Friday, February 29, 2008
Clear evidence that the U.S. housing boom is now officially over appeared in bold type in this story at CNN/Money - Say good-bye to granite countertops. It almost sounds un-American to print such a thing, but there it was.
As first discussed here almost three years ago, back when this blog was just starting out in the spring of 2005, the end result seemed clear - it was just a matter of the timing.
Talk of housing bubbles and real estate speculator excess has reached such a fever pitch, that, whether it happens this year or next, it is clear that the excitement, new-found wealth, and pure delusional joy that today's real estate market has engendered will soon be gone.Well, the boom has surely ended and, as expected, Americans are indeed left with "a pile of debt and a bunch of granite countertops", though, lots of those granite countertops are now owned by the bank along with the rest of the house.
When the real estate boom finally ends, will we be left with anything other than a pile of debt and a bunch of granite countertops?
American consumers turning away from granite countertops, once the object of their endless affection (and quite functional too), just makes it official.
In some ways, granite countertops were like marijuana, a sort of entry drug, where a homeowner could dip a toe in the home-equity water and come out smiling, at least for a few years. Investment property and subprime lending, on the other hand, were like crack cocaine and heroin - almost guaranteed to end in tears.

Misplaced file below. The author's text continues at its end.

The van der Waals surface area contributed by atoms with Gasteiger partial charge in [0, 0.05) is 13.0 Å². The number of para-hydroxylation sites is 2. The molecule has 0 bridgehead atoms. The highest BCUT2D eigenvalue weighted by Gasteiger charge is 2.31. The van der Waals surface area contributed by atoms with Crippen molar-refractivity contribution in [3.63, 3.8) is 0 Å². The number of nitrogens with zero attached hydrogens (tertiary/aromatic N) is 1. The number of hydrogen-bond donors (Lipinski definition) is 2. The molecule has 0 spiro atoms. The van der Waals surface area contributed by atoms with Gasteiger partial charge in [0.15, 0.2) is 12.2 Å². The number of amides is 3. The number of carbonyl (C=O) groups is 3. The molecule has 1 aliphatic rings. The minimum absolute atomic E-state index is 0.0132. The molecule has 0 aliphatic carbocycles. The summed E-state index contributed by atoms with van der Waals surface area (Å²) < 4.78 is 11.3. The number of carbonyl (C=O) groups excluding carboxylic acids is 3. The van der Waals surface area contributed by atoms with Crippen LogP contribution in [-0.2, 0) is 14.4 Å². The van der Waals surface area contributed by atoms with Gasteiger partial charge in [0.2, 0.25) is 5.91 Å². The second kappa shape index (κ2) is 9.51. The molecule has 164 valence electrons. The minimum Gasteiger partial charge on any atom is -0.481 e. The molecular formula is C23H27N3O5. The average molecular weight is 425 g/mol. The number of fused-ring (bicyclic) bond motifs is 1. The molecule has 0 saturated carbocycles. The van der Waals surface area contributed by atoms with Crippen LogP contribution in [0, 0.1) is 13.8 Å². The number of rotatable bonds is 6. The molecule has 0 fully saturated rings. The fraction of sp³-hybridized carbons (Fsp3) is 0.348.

Whatever the drug analogy, kitchen upgrades now have a completely different feel than they did a few years back and stories like the one below are only going to make things worse for the likes of Home Depot and Lowes, where countertop installers are probably losing their jobs at a pace equaled by mortgage originators.
Say good-bye to granite countertopsYeah, the numbers made sense in 2005, when home prices rose $100,000 a year in many parts of the country. A few years back, it was as if money was falling from the sky and, if you didn't borrow that $30K, $50K, or $100K to upgrade, you'd be laughed out of the neighborhood.
High-end kitchen and bath renovations just aren't boosting a home's value the way they used to. Sellers who succumbed to home over-improvement syndrome are feeling the pain.
The granite countertop's glory days might be over.
During the housing boom, updating a kitchen with high end materials like cherry wood cabinets and a Viking stove was a sure bet to boost a home's value. Homeowners often recovered about 80% of the cost when the house was later sold.
But with so much more inventory on the market for buyers to choose from, they just aren't as impressed with the bells and whistles. Now most upscale renovations are returning less than 70% of their cost, according to a recent survey from the National Association of Realtors (NAR).
"Pay-back for high-end projects has declined over the past few years," said Kermit Baker, chief economist for the American Institute of Architects (AIA). "People planning to sell shouldn't over-improve," he said. "They won't get the money out if they sell in the next two or three years."
"I definitely saw a lot of tract houses built in the 1970s, in developments with three basic floors plans, get expensive renovations," he said. "We did a lot of radical projects, moving walls around, installing granite counters instead of Formica and cherry wood cabinets instead of oak."
The numbers made sense. In 2005, a fancy kitchen renovation on the West Coast returned an average of 93% of its cost. Even if the owner got only a year or two use of it, the close-to-break-even return made it worthwhile. By 2007, the return had declined precipitously to 74%.
How times have changed.